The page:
Unicode "no-op" Character?
Richard Wordingham via Unicode
unicode at unicode.org
Sun Jun 23 03:24:50 CDT 2019
On Sat, 22 Jun 2019 23:56:50 +0000
Shawn Steele via Unicode <unicode at unicode.org> wrote:
> + the list. For some reason the list's reply header is confusing.
> From: Shawn Steele
> Sent: Saturday, June 22, 2019 4:55 PM
> To: Sławomir Osipiuk <sosipiuk at gmail.com>
> Subject: RE: Unicode "no-op" Character?
> The original comment about putting it between the base character and
> the combining diacritic seems peculiar. I'm having a hard time
> visualizing how that kind of markup could be interesting?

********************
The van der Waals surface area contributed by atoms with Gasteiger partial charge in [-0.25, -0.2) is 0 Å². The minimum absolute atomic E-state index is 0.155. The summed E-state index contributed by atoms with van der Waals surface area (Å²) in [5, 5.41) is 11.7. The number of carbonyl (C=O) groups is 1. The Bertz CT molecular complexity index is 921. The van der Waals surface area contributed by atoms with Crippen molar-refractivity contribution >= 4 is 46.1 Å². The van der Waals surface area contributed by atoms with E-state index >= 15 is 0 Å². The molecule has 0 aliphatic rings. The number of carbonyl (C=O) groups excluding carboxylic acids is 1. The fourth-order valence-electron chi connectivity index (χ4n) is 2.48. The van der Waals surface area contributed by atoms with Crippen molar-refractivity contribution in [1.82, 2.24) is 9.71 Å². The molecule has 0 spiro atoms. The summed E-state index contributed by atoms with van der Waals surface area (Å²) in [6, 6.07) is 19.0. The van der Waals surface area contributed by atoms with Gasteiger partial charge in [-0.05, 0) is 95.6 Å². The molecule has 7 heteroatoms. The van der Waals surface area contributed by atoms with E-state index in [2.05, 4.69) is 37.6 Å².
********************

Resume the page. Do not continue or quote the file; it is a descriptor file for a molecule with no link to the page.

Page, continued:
There are a number of possible interesting scenarios:
1) Chopping the string into user perceived characters. For example,
the Khmer sequences of COENG plus letter are named sequences. Akin to
this is identifying resting places for a simple cursor, e.g. allowing it
to be positioned between a base character and a spacing, unreordered
subscript. (This last possibility overlaps with rendering.)
2) Chopping the string into collating elements. (This can require
renormalisation, and may raise a rendering issue with HarfBuzz, where
renomalisation is required to get marks into a suitable order for
shaping. I suspect no-op characters would disrupt this
renormalisation; CGJ may legitimately be used to affect rendering this
way, even though it is supposed to have no other effect* on rendering.)
3) Chopping the string into default grapheme clusters. That
separates a coeng from the following character with which it
*Is a Unicode-compliant *renderer* allowed to distinguish diaeresis
from the umlaut mark?
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